From luxury yoga-retreats that fetch upwards of $200/night to $10/night bug-infested cabinas (little, side-of-the-road hotels frequented by locals); from 3-week old freshly paved twisty mountain roads to endless stretches of riding right on the beach; from sweltering tropical rain at sea level to near freezing, 11,000 foot, crisp mountain air; Costa Rica has an exceptionally diverse range of literally everything and can find a way to accommodate literally everyone who visits.
Two years ago my good friend Mike and I visited Nicaragua, which is commonly referred to as "Costa Rica 20 years ago - before the gringos arrived," and rented some sweet Yamaha AG200 agricultural motorbikes, did a 10 day loop of the beautiful country, and sufficiently had our minds blown by virtually everything about the trip. Riding a motorcycle around a country versus bussing it, or even renting and driving a car, is very much a visceral experience; it's entirely consuming, it requires that you're completely present at all times, you see far more of the country itself, rather than the specific places listed in Lonely Planet, and you get a greater amount of local interaction by orders of magnitude. People the world over seem to have a common and mutual respect for motorcycle travelers. There is a feeling that they accept you more quickly and have fewer reservations about opening up to you; and it has wholly changed the way I look at both travel and at the world itself.
When the opportunity arose for Mike and I to get away for another motorcycle adventure, I hit the interwebs, comparing and contrasting possible destinations. I considered cost, weather, flights, accommodation and, perhaps most importantly, compared the prospect of this new trip to our amazing trip to Nicaragua. India, Iceland, Ireland, Chile, Bolivia, New Zealand - they were all up for grabs, but no matter how many metrics I could come up with, ultimately I kept deferring back to "but will it be as good as Nica?" With our schedules aligning in mid-April, and that coinciding with the end of Costa Rica's "dry (less-rainy) season", and all other things taken into consideration, we chose Costa Rica for the simple fact that we enjoyed Nicaragua so much and feared a vast departure from that experience would leave us longing for the most Central of American countries.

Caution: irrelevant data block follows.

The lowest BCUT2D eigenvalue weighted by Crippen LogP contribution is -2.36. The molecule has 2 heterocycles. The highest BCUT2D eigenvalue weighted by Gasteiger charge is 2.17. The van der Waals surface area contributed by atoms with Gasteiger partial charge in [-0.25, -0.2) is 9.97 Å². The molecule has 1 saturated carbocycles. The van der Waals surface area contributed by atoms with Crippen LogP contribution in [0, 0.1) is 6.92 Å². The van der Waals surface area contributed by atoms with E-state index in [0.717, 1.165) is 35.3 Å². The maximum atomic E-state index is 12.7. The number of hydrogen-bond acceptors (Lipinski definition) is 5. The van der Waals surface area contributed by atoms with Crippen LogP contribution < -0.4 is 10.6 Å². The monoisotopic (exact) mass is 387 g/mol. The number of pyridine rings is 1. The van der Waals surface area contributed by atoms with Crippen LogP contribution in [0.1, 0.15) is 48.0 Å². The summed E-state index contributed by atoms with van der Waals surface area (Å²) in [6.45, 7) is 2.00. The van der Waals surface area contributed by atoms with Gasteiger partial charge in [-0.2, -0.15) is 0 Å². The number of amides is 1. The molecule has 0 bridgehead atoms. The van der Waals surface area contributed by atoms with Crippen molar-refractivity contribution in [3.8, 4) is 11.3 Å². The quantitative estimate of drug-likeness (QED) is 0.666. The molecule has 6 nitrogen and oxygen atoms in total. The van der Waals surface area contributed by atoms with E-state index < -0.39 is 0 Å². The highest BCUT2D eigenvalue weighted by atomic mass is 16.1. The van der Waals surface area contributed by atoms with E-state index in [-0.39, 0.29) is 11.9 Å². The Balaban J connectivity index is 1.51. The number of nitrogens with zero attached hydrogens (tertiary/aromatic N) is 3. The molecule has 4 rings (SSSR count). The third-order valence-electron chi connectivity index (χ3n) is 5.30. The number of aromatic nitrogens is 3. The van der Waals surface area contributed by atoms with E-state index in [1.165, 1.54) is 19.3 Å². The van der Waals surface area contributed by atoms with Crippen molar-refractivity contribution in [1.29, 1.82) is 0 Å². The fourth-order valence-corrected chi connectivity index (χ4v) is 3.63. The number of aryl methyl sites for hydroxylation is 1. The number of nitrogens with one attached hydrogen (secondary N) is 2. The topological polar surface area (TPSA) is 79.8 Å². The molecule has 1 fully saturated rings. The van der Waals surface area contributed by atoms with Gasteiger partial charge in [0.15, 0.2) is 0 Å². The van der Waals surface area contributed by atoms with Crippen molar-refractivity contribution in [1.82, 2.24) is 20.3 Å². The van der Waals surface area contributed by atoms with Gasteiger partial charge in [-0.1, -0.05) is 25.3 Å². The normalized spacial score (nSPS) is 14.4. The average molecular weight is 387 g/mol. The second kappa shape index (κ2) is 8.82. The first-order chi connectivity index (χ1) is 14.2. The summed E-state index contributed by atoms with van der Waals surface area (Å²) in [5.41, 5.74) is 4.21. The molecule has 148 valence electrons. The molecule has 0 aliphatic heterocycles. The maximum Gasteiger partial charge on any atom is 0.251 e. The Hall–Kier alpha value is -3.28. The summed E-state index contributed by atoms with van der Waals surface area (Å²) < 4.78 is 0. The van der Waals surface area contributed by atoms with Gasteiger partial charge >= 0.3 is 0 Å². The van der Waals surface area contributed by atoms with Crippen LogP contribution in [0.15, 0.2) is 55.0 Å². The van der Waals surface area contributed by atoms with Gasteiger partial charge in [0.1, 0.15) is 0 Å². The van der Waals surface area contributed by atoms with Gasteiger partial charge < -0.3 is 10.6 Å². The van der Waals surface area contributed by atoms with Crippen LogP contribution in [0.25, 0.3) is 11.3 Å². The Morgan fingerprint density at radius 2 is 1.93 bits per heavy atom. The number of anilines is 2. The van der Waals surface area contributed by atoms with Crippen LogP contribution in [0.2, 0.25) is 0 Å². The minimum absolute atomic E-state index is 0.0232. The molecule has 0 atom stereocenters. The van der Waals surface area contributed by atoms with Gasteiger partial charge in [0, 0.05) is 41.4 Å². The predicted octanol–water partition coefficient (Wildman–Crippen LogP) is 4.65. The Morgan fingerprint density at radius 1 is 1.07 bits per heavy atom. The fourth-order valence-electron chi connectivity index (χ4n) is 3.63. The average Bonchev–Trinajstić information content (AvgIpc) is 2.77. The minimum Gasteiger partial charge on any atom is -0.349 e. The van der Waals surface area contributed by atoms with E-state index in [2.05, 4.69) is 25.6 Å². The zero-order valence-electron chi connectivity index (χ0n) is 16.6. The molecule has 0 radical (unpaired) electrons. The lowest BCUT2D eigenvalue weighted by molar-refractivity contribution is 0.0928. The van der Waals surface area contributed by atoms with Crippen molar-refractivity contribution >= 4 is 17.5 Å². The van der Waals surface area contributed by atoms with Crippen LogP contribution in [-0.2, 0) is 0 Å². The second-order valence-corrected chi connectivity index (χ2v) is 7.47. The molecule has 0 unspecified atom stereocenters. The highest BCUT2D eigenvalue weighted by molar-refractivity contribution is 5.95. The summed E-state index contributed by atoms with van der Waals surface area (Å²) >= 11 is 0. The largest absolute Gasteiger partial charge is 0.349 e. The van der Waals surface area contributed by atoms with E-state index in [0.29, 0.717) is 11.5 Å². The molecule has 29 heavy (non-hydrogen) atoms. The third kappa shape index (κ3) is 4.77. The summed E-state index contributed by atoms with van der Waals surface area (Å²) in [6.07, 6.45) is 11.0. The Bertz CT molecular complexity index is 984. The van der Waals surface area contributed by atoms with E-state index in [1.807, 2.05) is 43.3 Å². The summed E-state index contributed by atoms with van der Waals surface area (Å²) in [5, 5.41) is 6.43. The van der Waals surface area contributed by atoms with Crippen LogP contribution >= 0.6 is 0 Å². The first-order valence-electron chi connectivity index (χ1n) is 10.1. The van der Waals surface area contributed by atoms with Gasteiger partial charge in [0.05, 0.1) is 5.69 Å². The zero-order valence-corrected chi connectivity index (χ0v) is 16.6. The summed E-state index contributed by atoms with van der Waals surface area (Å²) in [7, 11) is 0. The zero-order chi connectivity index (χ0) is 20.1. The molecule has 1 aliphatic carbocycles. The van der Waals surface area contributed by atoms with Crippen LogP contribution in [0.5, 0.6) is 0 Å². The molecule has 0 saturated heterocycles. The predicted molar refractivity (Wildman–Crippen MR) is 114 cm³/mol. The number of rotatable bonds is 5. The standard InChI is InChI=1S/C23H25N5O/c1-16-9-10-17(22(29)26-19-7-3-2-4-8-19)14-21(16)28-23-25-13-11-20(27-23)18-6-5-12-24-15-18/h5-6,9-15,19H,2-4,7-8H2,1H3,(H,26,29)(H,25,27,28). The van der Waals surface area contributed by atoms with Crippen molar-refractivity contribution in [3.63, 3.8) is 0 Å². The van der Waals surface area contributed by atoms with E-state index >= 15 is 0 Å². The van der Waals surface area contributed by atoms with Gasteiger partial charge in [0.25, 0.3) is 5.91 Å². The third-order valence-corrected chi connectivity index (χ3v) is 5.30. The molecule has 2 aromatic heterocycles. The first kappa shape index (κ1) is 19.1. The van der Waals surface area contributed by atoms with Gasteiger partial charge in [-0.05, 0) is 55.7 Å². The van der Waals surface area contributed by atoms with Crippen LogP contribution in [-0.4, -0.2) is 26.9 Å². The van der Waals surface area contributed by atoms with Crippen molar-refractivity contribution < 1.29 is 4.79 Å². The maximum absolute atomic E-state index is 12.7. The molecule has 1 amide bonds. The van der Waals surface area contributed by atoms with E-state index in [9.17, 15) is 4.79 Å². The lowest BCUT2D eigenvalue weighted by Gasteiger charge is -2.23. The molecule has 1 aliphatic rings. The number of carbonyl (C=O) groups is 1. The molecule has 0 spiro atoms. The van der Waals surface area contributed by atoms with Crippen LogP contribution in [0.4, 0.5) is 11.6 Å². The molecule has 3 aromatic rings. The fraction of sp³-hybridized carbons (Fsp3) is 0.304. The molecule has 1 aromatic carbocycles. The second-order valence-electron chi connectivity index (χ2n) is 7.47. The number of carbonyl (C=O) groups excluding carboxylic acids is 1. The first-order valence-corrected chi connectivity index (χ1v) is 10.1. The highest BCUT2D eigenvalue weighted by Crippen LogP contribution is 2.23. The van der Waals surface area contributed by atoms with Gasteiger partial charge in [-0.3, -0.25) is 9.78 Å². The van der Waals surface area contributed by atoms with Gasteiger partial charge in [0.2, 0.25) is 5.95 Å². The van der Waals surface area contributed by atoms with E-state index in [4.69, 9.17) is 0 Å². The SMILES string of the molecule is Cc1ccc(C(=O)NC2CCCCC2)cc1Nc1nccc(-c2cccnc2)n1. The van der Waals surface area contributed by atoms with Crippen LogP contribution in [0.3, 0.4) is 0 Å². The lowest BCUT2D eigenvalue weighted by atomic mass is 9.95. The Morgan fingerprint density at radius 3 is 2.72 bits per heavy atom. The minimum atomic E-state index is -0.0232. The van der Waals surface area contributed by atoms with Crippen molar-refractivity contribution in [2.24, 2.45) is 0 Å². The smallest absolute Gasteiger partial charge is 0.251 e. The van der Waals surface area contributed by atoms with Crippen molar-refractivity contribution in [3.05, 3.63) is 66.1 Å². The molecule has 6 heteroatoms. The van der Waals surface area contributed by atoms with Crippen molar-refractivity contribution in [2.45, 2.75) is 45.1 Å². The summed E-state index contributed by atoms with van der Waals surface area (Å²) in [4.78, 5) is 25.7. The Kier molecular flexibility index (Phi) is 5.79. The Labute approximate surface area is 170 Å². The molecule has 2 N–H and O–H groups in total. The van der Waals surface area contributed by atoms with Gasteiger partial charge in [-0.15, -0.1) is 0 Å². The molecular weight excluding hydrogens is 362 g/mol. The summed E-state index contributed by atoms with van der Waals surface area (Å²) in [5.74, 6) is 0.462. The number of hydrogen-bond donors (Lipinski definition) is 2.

This decision came with great trepidation - not just because I know how awesome a trip to Iceland would be, but because I have always had a bit of an aversion to traveling to Costa Rica. Having had the fortune of traveling to several other Latin American countries, I have spoken with other like-minded travelers only to get an eye roll at the mention of Costa Rica. With its idyllic beaches, thumping house music into the wee hours, tribal tattoos, and surf and yoga bums that I try to stay away from, the general lack of authenticity comes with the ability to cross the street and go to Walmart (no, I won’t include a proper link for them!). We like to eat at local restaurants, visit smaller rural villages, and see what life would be like without globalization, and feared that these things were no longer available given the gringo takeover of this bi-coastal gem in Central America. With that we resolved to just pass through the big towns, try as best we could to stay away from the throngs of tourists, and promise not to get our hair braided like all of the hippies who at one time were just passing through and then never left - and we booked our flights.
An avid reader of adventure motorcycling blogs and reports, I turned to ADVrider.com as a starting point to gather as much intel from a rider’s perspective as possible about the country; its people, climate, places to visit and stay away from, its roads, and most importantly, where we could come up with some good and reliable bikes. Enter Thorsten at Wild Rider, a German expat 13 years in the country with a 16-bike fleet and local knowledge that would make your head spin. In my research around ADVrider and from other people's blogs and ride reports, Thorsten was resoundingly the man to go to for a fly-and-ride adventure to Costa Rica.